[0001] This invention relates to the field of furnaces for heat treatment of solids, and more particularly furnaces for pyrolysis (or thermolysis) or roasting that are designed to treat solids such as wastes of any nature, and, for example, biomass.

[0002] Patents that describe rotary furnaces for pyrolysis or thermolysis, such as, for example, the patent FR 2 720 487 that relates to a rotary furnace that is applied to the pyrolysis of wastes in which the radiative transfers are dominant because of higher temperatures (600.degree. C.), are already known. The rotary furnace is a horizontal hollow tube that rotates around its axis of revolution and in which a solid flows. The furnace is slightly inclined, the inlet being higher than the outlet, such that with each revolution, the divided solids rise with the wall and drop a little to the front of their starting point. The speed of rotation and the slope of the furnace are selected to promote the mixing of the feedstock and therefore a homogeneous treatment of each particle.

[0003] In this type of device, the heat is primarily provided by the outside of the tube that is heated by circulation of hot gases around the tube (vapor, air, smoke from fuels that are diluted or cooled) or by radiation (electric or flame). The circulation of the gases inside the tube is low to avoid the pneumatic entrainment of particles, which limits the possibilities of transfer by convection. Given the high temperatures to which the furnace is heated, heat transfers to the feedstock are done primarily by radiation rather than by conduction (contact between the feedstock and the heated walls of the furnace).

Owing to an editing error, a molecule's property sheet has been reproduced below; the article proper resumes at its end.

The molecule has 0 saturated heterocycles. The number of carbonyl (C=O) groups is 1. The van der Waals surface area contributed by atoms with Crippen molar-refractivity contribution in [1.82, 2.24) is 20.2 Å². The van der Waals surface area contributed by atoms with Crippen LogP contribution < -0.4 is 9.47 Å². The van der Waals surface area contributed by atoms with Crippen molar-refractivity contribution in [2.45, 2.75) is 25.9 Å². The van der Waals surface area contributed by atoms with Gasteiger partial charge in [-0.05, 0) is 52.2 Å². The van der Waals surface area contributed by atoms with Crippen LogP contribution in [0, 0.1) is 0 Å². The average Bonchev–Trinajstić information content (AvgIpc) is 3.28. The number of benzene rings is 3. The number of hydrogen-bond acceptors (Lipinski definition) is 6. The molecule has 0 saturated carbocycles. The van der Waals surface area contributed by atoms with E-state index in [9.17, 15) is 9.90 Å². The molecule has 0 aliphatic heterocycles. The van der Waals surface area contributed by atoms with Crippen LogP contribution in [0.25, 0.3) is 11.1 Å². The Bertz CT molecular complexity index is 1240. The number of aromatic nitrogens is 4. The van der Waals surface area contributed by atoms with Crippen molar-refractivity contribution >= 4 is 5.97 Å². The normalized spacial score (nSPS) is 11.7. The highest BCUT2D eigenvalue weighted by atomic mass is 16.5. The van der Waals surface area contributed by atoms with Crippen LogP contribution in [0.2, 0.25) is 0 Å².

[0004] In the case of the roasting of biomass, the required temperatures (between 220.degree. C. and 400.degree. C.) ensure that the radiative heat transfers are negligible. It is therefore necessary--so as to increase the heat transfer--to increase the transfer by conduction. The transfers by conduction are proportional to the contact surface, to the temperature difference between the feedstock and the wall, and to the thermal conductivity of the feedstock (typically 10-20 W/m.sup.2/.degree. C. for wood). The feedstock/wall temperature difference is limited by the very nature of the lignocellulosic biomass. Beyond a temperature of 280-400.degree. C. in accordance with the gasolines, exothermic reactions begin and are self-sustained by the action of kinetic heat acceleration. These reactions lead to pyrolyzed solids having lost a large amount of their mass and their energy. The loss of yield is significant, and it is necessary to achieve conditions where the exothermic reactions may not have taken place.